The case for honest estimates

Published on the 16/06/2015 | Written by Gary Nelson


Case for honest estimates

Setting out on any project requires getting some idea of the costs and timelines involved – but project management expert Gary Nelson points out that there can be problems with estimates which can scupper projects before they even start...[View as PDF]

With shrinking budgets and project failure rates as high as ever, it is increasingly important to get your projects done right the first time. Using project management methodologies, hiring experienced project managers and having a clear set of requirements are all steps in the right direction. But no matter how hard you try, if you fail to work with honest estimates, you can be destined for project failure before you even start.

Estimates are how we try to deal with the unknown, and wrap our heads around various business cases as they are presented for approval. The more experienced your staff are in a particular area, the closer the estimates are likely to be to reality. However, if your staff are inexperienced or if they take a step into the unknown, the level of confidence you can have in their estimates will be low – and the tendency to under-estimate is the norm.

Usually if we have a low-confidence estimate, we try to compensate by adding to it to reduce or schedule risk. Again, this is a reasonable, common approach. And of course it is the nature of estimates to be off the mark at times. The real problem arises when dishonest estimates are provided.

These dishonest estimates can either be deliberate or unintentional. While both types of estimates are signs of bigger problems and can adversely affect your project outcomes, they have very different causes.

Unintentional estimate dishonesty
How do unintentionally dishonest estimates occur? A project team may present a realistic budget based on detailed analysis and estimations based on core requirements. The project may be more complex than originally anticipated, or there may be high levels of uncertainty. Therefore it is entirely appropriate to increase estimates to try and ensure a positive project outcome.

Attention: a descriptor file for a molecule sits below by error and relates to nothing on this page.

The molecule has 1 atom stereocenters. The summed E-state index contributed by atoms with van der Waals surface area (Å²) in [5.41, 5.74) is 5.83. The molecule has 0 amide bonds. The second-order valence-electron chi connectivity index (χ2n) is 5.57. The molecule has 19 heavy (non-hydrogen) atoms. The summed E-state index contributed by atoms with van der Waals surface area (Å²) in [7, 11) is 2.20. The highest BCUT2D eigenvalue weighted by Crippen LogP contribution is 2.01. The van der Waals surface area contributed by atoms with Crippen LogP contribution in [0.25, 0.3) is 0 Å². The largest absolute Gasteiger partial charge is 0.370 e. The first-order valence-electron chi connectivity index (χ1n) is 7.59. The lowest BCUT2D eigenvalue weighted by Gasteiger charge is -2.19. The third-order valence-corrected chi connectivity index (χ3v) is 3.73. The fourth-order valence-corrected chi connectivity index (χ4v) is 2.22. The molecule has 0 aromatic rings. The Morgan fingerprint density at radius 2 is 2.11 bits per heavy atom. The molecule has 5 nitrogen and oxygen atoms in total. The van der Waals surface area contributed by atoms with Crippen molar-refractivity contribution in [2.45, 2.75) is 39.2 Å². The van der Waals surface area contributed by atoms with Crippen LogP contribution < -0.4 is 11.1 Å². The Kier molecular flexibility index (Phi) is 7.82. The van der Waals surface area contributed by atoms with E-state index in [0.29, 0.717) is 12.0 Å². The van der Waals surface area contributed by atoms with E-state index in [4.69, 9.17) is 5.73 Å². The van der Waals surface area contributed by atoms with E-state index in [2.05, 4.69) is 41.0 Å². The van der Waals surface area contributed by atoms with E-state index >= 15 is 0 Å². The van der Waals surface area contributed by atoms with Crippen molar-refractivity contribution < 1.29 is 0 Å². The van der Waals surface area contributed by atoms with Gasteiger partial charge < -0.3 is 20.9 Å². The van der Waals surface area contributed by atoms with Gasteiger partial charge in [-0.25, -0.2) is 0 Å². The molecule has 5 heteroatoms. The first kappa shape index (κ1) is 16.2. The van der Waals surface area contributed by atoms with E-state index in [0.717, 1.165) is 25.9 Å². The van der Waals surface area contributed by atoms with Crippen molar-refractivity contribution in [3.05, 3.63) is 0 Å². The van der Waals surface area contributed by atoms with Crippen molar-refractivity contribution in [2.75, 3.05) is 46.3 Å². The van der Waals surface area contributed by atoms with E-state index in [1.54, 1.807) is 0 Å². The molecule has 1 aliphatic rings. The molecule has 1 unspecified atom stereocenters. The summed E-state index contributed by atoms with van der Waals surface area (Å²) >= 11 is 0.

However, the team may have failed to adequately communicate this complexity to the project board, and when presented with the (much larger than anticipated) estimated project budget or timeframe, there may be a tendency to try to trim it back to a more ‘reasonable’ size. This trimming is sometimes imposed on the project team, with little discussion.

This trimmed estimate is unintentionally dishonest because, if it is accepted without robust discussion or a reduction in scope, the project team is put in a situation where there is now an almost guaranteed low likelihood of success. The team is aware of it, but proceeds anyway. Unintentionally dishonest estimates can generally be avoided through improved communication.

Intentional estimate dishonesty
Intentionally dishonest estimates are another story altogether. A culture of pad-and-trim is an altogether too common problem, where departments and projects intentionally pad all of their estimates, because they know that management always trims them back anyway. This approach is obviously dishonest, but in the company culture it just may be how things work. The problem is this: How much did the project team pad? Twenty percent? Fifty? A hundred percent? More? How much will management trim in response? When both sides are not playing by the same rules, there is a tendency towards the ridiculous, where estimates become completely meaningless.

There is an intrinsic lack of trust in this scenario – and, frankly, any project in which people engage in this approach will be in trouble. They will either be chronically under-funded, or over-funded and wasting company resources.

Intentionally dishonest estimates are much harder to fix, and require sweeping changes to develop significant levels of trust throughout the organisation.

Gary NelsonABOUT GARY NELSON//

Gary Nelson is a project manager and author of three project management books. He has codeveloped several project methodologies over the past 25 years, and his international experience includes numerous projects in New Zealand, Taiwan, Hong Kong, the US and Canada.

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